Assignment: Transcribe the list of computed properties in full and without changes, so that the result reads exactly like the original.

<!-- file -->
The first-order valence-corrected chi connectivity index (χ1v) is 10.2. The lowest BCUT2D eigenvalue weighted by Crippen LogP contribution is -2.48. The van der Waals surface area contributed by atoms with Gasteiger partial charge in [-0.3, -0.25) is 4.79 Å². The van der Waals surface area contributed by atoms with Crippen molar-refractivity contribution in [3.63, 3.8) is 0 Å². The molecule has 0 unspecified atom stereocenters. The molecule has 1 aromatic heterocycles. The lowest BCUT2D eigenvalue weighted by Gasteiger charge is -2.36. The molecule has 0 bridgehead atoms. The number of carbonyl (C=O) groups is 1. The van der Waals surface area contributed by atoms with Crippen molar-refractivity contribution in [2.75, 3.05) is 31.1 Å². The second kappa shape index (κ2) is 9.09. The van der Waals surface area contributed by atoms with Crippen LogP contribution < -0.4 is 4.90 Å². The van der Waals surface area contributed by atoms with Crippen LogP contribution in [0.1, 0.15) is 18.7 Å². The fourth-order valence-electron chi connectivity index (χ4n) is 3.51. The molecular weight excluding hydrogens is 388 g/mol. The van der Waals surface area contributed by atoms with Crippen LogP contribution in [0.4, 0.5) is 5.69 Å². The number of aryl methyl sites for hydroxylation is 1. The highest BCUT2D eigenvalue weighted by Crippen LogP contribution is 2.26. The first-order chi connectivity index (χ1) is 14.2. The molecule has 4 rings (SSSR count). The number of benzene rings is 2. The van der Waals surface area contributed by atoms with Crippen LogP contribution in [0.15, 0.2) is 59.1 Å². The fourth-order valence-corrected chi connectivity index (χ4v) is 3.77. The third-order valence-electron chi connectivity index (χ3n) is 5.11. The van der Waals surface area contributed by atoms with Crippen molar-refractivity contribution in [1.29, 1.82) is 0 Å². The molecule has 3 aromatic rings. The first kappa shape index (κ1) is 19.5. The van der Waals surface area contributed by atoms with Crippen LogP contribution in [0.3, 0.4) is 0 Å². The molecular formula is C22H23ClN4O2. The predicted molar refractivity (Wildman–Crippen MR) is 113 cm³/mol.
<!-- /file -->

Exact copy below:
The first-order valence-corrected chi connectivity index (χ1v) is 10.2. The lowest BCUT2D eigenvalue weighted by Crippen LogP contribution is -2.48. The van der Waals surface area contributed by atoms with Gasteiger partial charge in [-0.3, -0.25) is 4.79 Å². The van der Waals surface area contributed by atoms with Crippen molar-refractivity contribution in [3.63, 3.8) is 0 Å². The molecule has 0 unspecified atom stereocenters. The molecule has 1 aromatic heterocycles. The lowest BCUT2D eigenvalue weighted by Gasteiger charge is -2.36. The molecule has 0 bridgehead atoms. The number of carbonyl (C=O) groups is 1. The van der Waals surface area contributed by atoms with Crippen molar-refractivity contribution in [2.75, 3.05) is 31.1 Å². The second kappa shape index (κ2) is 9.09. The van der Waals surface area contributed by atoms with Crippen LogP contribution < -0.4 is 4.90 Å². The van der Waals surface area contributed by atoms with Crippen LogP contribution in [0.1, 0.15) is 18.7 Å². The fourth-order valence-electron chi connectivity index (χ4n) is 3.51. The molecular weight excluding hydrogens is 388 g/mol. The van der Waals surface area contributed by atoms with Crippen LogP contribution in [0.4, 0.5) is 5.69 Å². The number of aryl methyl sites for hydroxylation is 1. The highest BCUT2D eigenvalue weighted by Crippen LogP contribution is 2.26. The first-order chi connectivity index (χ1) is 14.2. The molecule has 4 rings (SSSR count). The number of benzene rings is 2. The van der Waals surface area contributed by atoms with Crippen LogP contribution in [0.15, 0.2) is 59.1 Å². The fourth-order valence-corrected chi connectivity index (χ4v) is 3.77. The third-order valence-electron chi connectivity index (χ3n) is 5.11. The van der Waals surface area contributed by atoms with Crippen molar-refractivity contribution in [1.29, 1.82) is 0 Å². The molecule has 3 aromatic rings. The first kappa shape index (κ1) is 19.5. The van der Waals surface area contributed by atoms with Crippen LogP contribution in [0.3, 0.4) is 0 Å². The molecular formula is C22H23ClN4O2. The predicted molar refractivity (Wildman–Crippen MR) is 113 cm³/mol.